Three mild episodes ensued at roughly monthly intervals; these were treated promptly with IV methylprednisolone which likely limited symptom development. Laboratory evaluation during those episodes included normal TFTs, anti-TPO<60 IU/ml (negative; normal<60) and antithyroglobulin antibodies (anti-Tg) 166 IU/ml (positive; normal<60). At that point, 8 months after symptom onset, oral methotrexate was begun at 2.5 mg weekly and titrated up gradually (eventually to a dose of 15 mg weekly), but breakthrough symptoms early on necessitated the addition of prednisone 60 mg daily, which was later tapered slowly. Since then, he has been symptom-free for 19 months, with most recent doses of methotrexate 5 mg weekly and prednisone 14 mg every other day. During this period of time, he has been able to work, do all his instrumental activities of daily living and hobbies. He reports only minimal residual forgetfulness and occasional irritability.
A 79-year-old right-handed woman developed disorientation, delusions, incontinence, and jerky involuntary movement of the neck and upper thoracic regions. A seizure with postictal left hemiparesis ensued and was treated with phenytoin and valproic acid. Brain MRI was normal for age; multiple EEGs showed diffuse or multifocal slowing. Conventional cerebral angiography demonstrated bilateral extracranial carotid artery stenosis but no evidence of vasculitis. Past medical history included rheumatoid arthritis, hypothyroidism (treated with levothyroxine), hypertension, osteoporosis, asthma, coronary artery disease, major depression, hyperlipidemia, and folic acid deficiency.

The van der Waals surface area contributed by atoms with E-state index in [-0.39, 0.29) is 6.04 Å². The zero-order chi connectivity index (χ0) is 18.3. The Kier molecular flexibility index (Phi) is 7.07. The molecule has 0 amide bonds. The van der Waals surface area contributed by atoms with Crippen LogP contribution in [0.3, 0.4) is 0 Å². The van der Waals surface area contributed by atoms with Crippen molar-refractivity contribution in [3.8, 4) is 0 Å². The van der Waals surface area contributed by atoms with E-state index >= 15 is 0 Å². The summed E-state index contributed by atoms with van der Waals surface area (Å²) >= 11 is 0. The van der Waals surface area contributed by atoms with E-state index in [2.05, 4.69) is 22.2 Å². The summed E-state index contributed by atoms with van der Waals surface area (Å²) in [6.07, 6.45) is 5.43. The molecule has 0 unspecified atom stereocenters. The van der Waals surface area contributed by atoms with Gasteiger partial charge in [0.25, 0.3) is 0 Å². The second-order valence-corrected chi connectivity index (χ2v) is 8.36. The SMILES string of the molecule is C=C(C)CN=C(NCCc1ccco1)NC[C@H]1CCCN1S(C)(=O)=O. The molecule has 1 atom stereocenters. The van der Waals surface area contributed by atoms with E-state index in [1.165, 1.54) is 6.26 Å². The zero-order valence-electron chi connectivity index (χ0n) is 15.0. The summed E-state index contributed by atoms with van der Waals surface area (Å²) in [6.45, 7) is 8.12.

She remained encephalopathic for the next few weeks, was then discharged from the hospital briefly but returned in status epilepticus, which evolved during attempted reduction of anticonvulsants. Laboratory evaluation included TSH 6.76 μIU/ml, ESR 30 mm/hour, CRP 1.36, normal complement levels, and negative anticardiolipin antibodies. CSF revealed 1 WBC/mm3, protein 76 mg/dl, negative 14—3—3 protein, VDRL of the United States Public Health Service (VDRL), and oligoclonal bands. Antimicrosomal antibodies (anti-M) were elevated at 1:1600.
A diagnosis of HE was suspected because of the extensive negative work-up, encephalopathy, unexplained new onset seizures, motor symptoms, prior autoimmune disorder, and positive antithyroid antibodies. Treatment with high dose IV methylprednisolone was begun. Dramatic improvement occurred but without full return to premorbid status.